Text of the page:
North American Network Operators Group|
Date Prev | Date Next | Date Index | Thread Index | Author Index | Historical
RE: Peering point speed publicly available?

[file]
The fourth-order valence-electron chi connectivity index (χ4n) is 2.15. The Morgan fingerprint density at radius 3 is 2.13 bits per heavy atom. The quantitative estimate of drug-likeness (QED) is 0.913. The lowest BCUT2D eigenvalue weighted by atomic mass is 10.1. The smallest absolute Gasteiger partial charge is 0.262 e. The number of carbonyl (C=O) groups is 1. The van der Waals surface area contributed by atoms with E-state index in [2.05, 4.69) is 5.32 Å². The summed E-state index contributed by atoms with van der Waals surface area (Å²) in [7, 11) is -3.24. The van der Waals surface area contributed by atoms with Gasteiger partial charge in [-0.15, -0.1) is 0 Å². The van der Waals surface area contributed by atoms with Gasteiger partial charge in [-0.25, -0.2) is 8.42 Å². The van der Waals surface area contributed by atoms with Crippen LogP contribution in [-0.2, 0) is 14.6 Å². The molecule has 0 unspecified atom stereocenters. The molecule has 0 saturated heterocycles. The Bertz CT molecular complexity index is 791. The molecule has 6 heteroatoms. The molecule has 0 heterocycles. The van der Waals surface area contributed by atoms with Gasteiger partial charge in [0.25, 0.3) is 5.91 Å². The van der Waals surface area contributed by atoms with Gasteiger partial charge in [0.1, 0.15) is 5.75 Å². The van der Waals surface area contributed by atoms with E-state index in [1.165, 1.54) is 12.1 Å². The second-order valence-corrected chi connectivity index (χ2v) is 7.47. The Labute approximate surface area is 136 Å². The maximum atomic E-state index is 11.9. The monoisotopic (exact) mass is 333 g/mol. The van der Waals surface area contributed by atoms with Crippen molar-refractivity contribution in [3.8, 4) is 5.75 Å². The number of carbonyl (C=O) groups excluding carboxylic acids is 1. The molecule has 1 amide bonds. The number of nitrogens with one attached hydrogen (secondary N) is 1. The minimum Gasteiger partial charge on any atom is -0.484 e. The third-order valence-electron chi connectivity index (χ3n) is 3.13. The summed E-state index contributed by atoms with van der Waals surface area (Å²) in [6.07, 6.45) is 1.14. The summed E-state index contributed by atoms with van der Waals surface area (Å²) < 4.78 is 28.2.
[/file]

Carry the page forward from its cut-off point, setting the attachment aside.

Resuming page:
Latency does have a impact on TCP transfers, now granted the difference between a oc-3 and oc-192 is negligible, but if you stack a lot of T1 connections back to back its going to be a factor in your max throughput across the path. (Stats below might not exactly be accurate...snipped from another site) DS3: (1500 bytes * 8 bits/byte) / 44040192 bits/sec = .27 ms (approx) DS1: (1500 bytes * 8 bits/byte) / 1572864 bits/sec = 8 ms (approx) DS0: (1500 bytes * 8 bits/byte) / 65536 bits/sec = 183 ms (approx) If you don't think it does then run some ftp transfers end to end with 1ms of delay, and with 100ms, 200ms, 500ms, 1000 ms I never said that .002 microseconds is going to have a noticeable difference, but those 10ms - 20ms hops starts to add up. As well as propagation delay as you stated. -C -----Original Message----- From: Richard A Steenbergen [mailto:email@example.com] Sent: Thursday, July 01, 2004 7:30 PM To: Cody Lerum Cc: Tony Li; firstname.lastname@example.org; email@example.com; firstname.lastname@example.org Subject: Re: Peering point speed publicly available? On Thu, Jul 01, 2004 at 07:05:51PM -0600, Cody Lerum wrote: > > Work with the network operators on each side of the link to determine > the speed/load. For the most part if they really want your business, > they will be able to provide something. Actually, many larger peering relationships come with contracts which explicitly forbid them from telling you any details about link capacity or utilization, or in some cases even acknowledging that peering exists. They might tell you anyways though. :) For the most part, it is hope for descriptive DNS or bust. For the most part, DNS is not descriptive (especially on peering links). :) > The main reason link speed maybe important to me would serialization > delay on the circuit. OC-768 should be much lower latency than a > T1...unless your are at the end of the queue :-) Once you get past 10Mbps, serialization delay is measured in fractions of a millisecond. This has absolutely no impact on TCP performance, compared to speed of light delays (like from oh say a 50ft patch cable). > Latency is probably be your primary concern for large TCP transfers > anyway. I think that you are very confused about how TCP works. > > 4 t3-1-2-0.ar2.SEA1.gblx.net (22.214.171.124) 20.436 ms 18.309 ms > > 17.605 ms <------------DS3 > > 5 so1-0-0-2488M.ar4.SEA1.gblx.net (126.96.36.199) 17.607 ms 16.982 > > ms 16.971 ms <-----OC-48 > > 6 p3-3.IR1.Seattle-WA.us.xo.net (188.8.131.52) 17.864 ms 19.491 ms > > 17.181 ms Name: p3-3.IR1.Seattle-WA.us.xo.net Address: 184.108.40.206 Name: 220.127.116.11.ptr.us.xo.net Address: 18.104.22.168 Sometimes you can find descriptive DNS on the other side of the PTR, and sometimes you find missing data. In this case, there is no speed description at all. The p3-3 interface indicates that this is a PoS interface, probably Cisco, and the IR designation on XO indicates a peering router. Educated hunch based on what the traffic levels between 3549 and 2828 in Seattle probably are... OC3? -- Richard A Steenbergen <email@example.com> http://www.e-gerbil.net/ras GPG Key ID: 0xF8B12CBC (7535 7F59 8204 ED1F CC1C 53AF 4C41 5ECA F8B1 2CBC)